Personality Traits Predict Performance Differently Across Different Jobs

Michael Wilmot, University of Arkansas.
Photo Submitted

Michael Wilmot, University of Arkansas.

FAYETTEVILLE, Ark. – Can your personality affect your job performance? It depends on the job, according to a new study by management and psychology researchers. 

“Although past studies made statements about the effects of personality traits on job performance in general, the specifics of these relationships really depend on the job,” said Michael Wilmot, assistant professor of management in the Sam M. Walton College of Business at the University of Arkansas. “More interesting findings exist when we take a deeper look at performance within the different jobs.”

Wilmot and Deniz Ones, professor of psychology at the University of Minnesota, combinedmultiple meta-analyses of the five big personality traits — conscientiousness, extraversion, openness, agreeableness and neuroticism — and examined their effect on job performance. Meta-analysis is a process used to systematically merge multiple independent findings using statistical methods to calculate an overall effect.

The researchers indexed these personality trait relationships across nine major occupational groups — clerical, customer service, healthcare, law enforcement, management, military, professional, sales, and skilled/semiskilled. They accounted for job complexity and what occupational experts rate as the relevance of these personality traits to job requirements.

Overall, Wilmot and Ones found that relationships between personality traits and performance varied greatly across the nine major occupational groups. The main source of these differences pertained to occupational complexity.

Conscientiousness predicted performance in all jobs. However, its effect was stronger in jobs with low and medium levels of cognitive demands and weaker in highly cognitively demanding jobs. Extraversion was stronger in jobs with medium levels of cognitive complexity.

Other traits showed stronger effects when they were more relevant to specific occupational requirements. For example, agreeableness predicted better in healthcare jobs and extraversion predicted better in sales and management jobs.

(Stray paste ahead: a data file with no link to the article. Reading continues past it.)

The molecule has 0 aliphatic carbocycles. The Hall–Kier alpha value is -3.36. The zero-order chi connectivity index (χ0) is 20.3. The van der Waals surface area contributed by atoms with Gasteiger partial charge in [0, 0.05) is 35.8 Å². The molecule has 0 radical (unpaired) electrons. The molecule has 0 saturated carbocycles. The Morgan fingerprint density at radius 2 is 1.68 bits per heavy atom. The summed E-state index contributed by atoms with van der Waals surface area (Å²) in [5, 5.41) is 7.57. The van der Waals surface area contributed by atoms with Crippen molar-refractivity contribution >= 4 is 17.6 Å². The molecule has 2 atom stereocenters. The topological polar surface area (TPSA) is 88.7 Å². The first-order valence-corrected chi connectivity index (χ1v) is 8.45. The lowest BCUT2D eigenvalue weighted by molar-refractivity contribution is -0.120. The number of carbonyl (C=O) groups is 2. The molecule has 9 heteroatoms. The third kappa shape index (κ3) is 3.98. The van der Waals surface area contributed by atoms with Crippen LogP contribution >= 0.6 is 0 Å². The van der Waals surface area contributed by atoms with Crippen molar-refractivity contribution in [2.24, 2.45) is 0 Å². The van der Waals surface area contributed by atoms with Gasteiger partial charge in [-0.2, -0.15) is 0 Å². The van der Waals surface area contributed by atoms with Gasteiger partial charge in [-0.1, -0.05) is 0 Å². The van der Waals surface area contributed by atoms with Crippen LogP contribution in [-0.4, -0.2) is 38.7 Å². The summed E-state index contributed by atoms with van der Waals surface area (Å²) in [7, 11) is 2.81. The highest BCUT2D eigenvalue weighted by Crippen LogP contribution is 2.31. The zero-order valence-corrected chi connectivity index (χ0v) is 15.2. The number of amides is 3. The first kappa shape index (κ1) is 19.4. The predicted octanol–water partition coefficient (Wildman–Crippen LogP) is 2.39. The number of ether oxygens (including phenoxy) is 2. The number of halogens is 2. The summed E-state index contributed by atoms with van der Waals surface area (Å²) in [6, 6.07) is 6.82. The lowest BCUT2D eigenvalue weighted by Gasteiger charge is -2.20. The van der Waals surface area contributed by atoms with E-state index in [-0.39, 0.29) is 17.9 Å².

In all, results suggested that jobs with moderate occupational complexity might be ideal — the “goldilocks range,” as Wilmot says — for relying on personality traits to predict job performance. 

The researchers also compared the empirical findings to occupational experts’ ratings of the relevance of personality traits to job performance. They found the ratings to be mostly accurate. For a majority of the occupational groups — 77%, specifically — the two most highly rated traits matched the two most highly predictive traits revealed in the meta-analyses.

“These findings should prove useful for scholars pursuing a richer understanding of personality — performance relations and for organizations honing employee talent identification and selection systems,” said Wilmot. “They should also benefit individuals trying to choose the right vocation and, really, society at-large, which would reap the collective benefits of better occupational performance.”

The researchers’ findings were published in the Journal of Vocational Behavior.

About the University of Arkansas: As Arkansas' flagship institution, the U of A provides an internationally competitive education in more than 200 academic programs. Founded in 1871, the U of A contributes more than $2.2 billion to Arkansas’ economy through the teaching of new knowledge and skills, entrepreneurship and job development, discovery through research and creative activity while also providing training for professional disciplines. The Carnegie Foundation classifies the U of A among the top 3% of U.S. colleges and universities with the highest level of research activity. U.S. News & World Report ranks the U of A among the top public universities in the nation. See how the U of A works to build a better world at Arkansas Research News.

Contacts

Michael Wilmot, assistant professor of management
Sam M. Walton College of Business
479-575-2912, mpwilmot@uark.edu

Matt McGowan, science and research communications officer
University Relations
479-575-4246, dmcgowa@uark.edu

Headlines

Groundbreaking for Fine Arts Center Restoration Nov. 29

The U of A will host a groundbreaking ceremony for the restoration of the Fine Arts Center at 11 a.m. Tuesday, Nov. 29, at the courtyard off Garland Avenue. The event is free and open to the public.

Ranch Horse Team Goes from Stock Horse of Texas World Show Reserve Champ to Overall Title

The U of A ranch horse team won the overall Division II collegiate title at this year's event in October, and student Jessica Bookout won the reserve all-around championship.

Honors College Recognizes Exceptional Faculty

The Honors College will recognize eight faculty members at the annual Honors College Faculty Reception from 5:30-7 p.m. on Tuesday, Dec. 6, in the Fowler House Conservatory.

Malloy, Shumaker, Kelley Win Hoyt Purvis Awards for Aiding International Programs

Sarah Malloy of the Office of Study Abroad, Camilla Shumaker of ITS and Christopher Kelley of the School of Law were honored with the Hoyt Purvis Award for their service to the field of international education.

Joe Hatfield, Communication Faculty Member, Wins Dissertation of the Year Award

Hatfield's dissertation merges multiple methodological frameworks to analyze the mediated history of trans suicide, with a focus on the 2014 suicide of 17-year-old Leelah Alcorn.

News Daily